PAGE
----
Will ZZ Plants Grow New Leaves?

The beauty of ZZ plants results from their wax-like, smooth textured leaves that reflect sunlight, thereby brightening rooms. The challenge comes when the plants undergo leaf abscission, which leaves you wondering whether the leaves will grow back. Without the leaves, your ZZ plant may not look as appealing.

ZZ plants will grow new leaves when provided with the right conditions. The best way to encourage new leaf growth in your ZZ plant is by placing it in a warm location away from direct sun, applying slow-release fertilizer, and watering it deeply. These conditions are necessary for rhizome growth.

In the rest of this article, I’ll discuss the different ways to encourage new leaf growth in ZZ plants. I’ll also share a guide on how to propagate your ZZ plant the right way. Let’s get started!

How to Encourage New Leaf Growth in ZZ Plants

Zamioculcas zamiifolia (ZZ) plants are excellent for indoor environments since they can tolerate low light conditions. As a tropical plant, ZZ thrives and grows new foliage quickly when provided with the right growing conditions that match its native habitat.

The best way to encourage new leaf growth in your ZZ plant is by providing conditions that match or are almost similar to those in tropical habitats.

You can achieve this by:

Placing the Plant in a Warm Location

According to the National Geographic Society, the tropics are warm throughout the year. Therefore, ZZ plants thrive in a warm climate, making it the best environment for foliage development.

To mimic this warm temperature, place your ZZ plant in a location that’s 70 to 80 °F (21.11 to 26.67 °C). However, you must avoid placing the plant near drafty windows or air conditioning units to prevent wind burn.

Warmth is crucial in leaf development as it encourages rhizome development. When rhizomes develop in ZZ plants, they promote stem growth, resulting in more new leaves.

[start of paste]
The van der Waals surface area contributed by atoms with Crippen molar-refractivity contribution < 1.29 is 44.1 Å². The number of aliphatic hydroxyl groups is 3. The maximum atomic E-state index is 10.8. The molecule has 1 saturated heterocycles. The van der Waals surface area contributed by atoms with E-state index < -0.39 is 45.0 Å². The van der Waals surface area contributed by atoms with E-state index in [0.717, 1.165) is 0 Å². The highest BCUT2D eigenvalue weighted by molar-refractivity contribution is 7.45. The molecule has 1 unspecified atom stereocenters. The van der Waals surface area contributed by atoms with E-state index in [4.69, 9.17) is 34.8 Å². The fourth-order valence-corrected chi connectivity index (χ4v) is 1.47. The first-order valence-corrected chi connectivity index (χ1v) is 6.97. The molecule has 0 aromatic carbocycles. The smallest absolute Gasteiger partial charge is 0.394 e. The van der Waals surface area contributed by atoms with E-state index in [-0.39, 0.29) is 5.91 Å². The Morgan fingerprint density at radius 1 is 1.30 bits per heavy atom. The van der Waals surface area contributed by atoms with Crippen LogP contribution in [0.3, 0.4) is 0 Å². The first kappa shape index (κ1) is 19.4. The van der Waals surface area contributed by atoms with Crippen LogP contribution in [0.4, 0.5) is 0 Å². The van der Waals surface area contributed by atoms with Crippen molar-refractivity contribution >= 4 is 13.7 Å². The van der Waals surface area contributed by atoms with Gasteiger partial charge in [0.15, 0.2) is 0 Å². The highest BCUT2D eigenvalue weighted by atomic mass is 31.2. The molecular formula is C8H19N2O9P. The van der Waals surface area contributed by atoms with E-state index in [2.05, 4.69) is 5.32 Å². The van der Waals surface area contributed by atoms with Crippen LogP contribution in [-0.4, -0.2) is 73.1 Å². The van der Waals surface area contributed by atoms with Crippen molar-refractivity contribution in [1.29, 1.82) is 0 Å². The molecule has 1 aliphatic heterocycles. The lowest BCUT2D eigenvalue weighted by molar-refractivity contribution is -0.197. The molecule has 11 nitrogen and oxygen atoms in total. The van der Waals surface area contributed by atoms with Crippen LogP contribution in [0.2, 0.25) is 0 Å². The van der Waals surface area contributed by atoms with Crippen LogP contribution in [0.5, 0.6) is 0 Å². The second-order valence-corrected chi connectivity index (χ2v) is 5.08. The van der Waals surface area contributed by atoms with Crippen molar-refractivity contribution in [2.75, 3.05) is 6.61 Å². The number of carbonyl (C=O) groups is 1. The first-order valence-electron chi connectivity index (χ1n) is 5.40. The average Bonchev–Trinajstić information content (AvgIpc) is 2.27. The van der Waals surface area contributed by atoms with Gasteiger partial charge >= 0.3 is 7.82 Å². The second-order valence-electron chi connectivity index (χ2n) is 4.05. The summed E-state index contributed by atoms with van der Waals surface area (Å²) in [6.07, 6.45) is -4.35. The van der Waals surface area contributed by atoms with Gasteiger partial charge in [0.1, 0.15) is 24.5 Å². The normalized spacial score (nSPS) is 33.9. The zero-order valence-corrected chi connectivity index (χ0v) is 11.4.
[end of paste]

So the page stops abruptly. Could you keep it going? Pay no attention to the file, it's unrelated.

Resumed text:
Provide Bright, Indirect Light

ZZ plants are perennial, meaning they naturally grow under dense tropical forests. In such habitats, these plants receive bright, indirect light.

Most people make the mistake of keeping their ZZ plants in the dark areas that receive minimal light daily. Such conditions discourage growth since plants need sunlight for photosynthesis. Without photosynthesis, ZZ plants cannot produce the energy they need to promote leaf development.

To provide your ZZ plant with bright, indirect light, place it near a window where it will receive filtered sunlight.

An east-facing window is suitable for your plants since it receives only the morning light. Alternatively, you can place the plant 3 feet (0.91 meters) away from a north-facing window as it receives indirect light throughout the day.

A rule of thumb is to ensure the plant receives at least six hours of indirect sunlight daily.

Apply Slow-Release Fertilizer

Fertilizers provide essential nutrients to plants, and ZZ plants are no exception. A slow-release fertilizer is ideal for ZZ plants, as it allows for a steady supply of nutrients over time, promoting healthy growth and leaf development.

Slow-release fertilizer is preferred in this case to prevent over-fertilization, which can cause sudden plant growth.

Sudden plant growth means your plant will not have a good root system, exposing it to:

  • Stunted growth
  • Yellowing and wilting leaves
  • Poor anchorage

The application process is simple; simply sprinkle the fertilizer on top of the soil around your ZZ plant at the start of spring and repeat in fall. You can also mix it into the soil before planting. Make sure to follow package instructions, as they vary for different types of fertilizer.

Water Deeply

Water is essential for ZZ plants, especially in promoting leaf growth. Watering deeply ensures that the roots receive enough hydration, allowing them to grow and support new leaves.

Moreover, succulent plants need water to promote rhizome development. These are crucial plant parts in leaf growth.

You should water your ZZ plant thoroughly once a month. However, it’s advisable to allow the soil to dry before watering to prevent waterlogging.

Waterlogged soil impairs your plant’s growth by:

  • Causing root rot
  • Discouraging rhizome development
  • Preventing access to oxygen and nutrients

Poking a finger into the potting mix is an easy way to know when the mixture is dry for watering. The finger should reach 2-3 inches (5.08-7.62 cm), so you can feel how moist or dry the mix is. If the mixture is still wet, wait a few more days before watering again.